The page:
I see Venice as a symbol of current changes in our cities.

I grew up in South Tyrol, a region in northern Italy not far from Venice, that today ranks among the most popular tourist regions in the Alps. That’s where I witnessed how entire villages were radically transformed by tourism within just a few years. The same could be said about many cities, whether it’s Florence, Innsbruck or Heidelberg. Places where life was basically normal until just a few years ago are now dominated by tourist infrastructures catering to mass tourism.

But it’s not just tourism that transforms these cities. In Berlin entire districts have recently been subjected to radical and extremely rapid changes now that investors from across Europe have purchased apartments in the German capital: People are forced to leave their neighborhoods because rising real estate prices are pushing them out.

Venice is a truly spectacular and dramatic example of this phenomenon. It’s spectacular because Venice still remains one of the most beautiful cities in the world and mass tourism is bizarrely out of proportion with the city’s population. This development is also dramatic because Venice is no normal city: every Venetian who leaves his city and moves to the mainland leaves behind a way of life that thereby vanishes forever.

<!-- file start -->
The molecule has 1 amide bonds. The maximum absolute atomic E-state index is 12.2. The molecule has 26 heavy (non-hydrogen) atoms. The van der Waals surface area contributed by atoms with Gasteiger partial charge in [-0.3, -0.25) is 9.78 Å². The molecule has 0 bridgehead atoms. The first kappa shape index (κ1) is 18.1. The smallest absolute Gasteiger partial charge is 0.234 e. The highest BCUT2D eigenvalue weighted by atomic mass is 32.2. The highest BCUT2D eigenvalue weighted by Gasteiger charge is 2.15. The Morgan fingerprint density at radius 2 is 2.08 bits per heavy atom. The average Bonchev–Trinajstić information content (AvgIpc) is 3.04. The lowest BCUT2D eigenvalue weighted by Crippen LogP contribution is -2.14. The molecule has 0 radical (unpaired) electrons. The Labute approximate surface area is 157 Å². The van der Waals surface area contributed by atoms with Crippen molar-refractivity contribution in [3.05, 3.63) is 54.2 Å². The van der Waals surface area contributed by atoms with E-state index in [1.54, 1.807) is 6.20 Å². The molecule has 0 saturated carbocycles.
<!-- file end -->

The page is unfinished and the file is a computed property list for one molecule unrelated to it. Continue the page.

The underlying principle of this type of business is that public space is transformed into a commodity, which a select few can use for their private deals, while all losses are left to the general public. The ultimate scenario is an empty, crumbling city: nothing more than a stage set, a kind of Disneyland.

The obscure machinations of various interest groups spell the end of politics as we know it, and have left large segments of the population with a profound feeling of helplessness.

Many Venetians very clearly see their city’s problems, but they don’t take them seriously. It is primarily older residents who still show energy and perseverance. They seem to me as if they came right out of a play by Carlo Goldoni, the Venetian playwright who created the commedia italiana. They make humorous, ribald and direct comments on the decline of their old world, and leave no doubt that they will survive its downfall!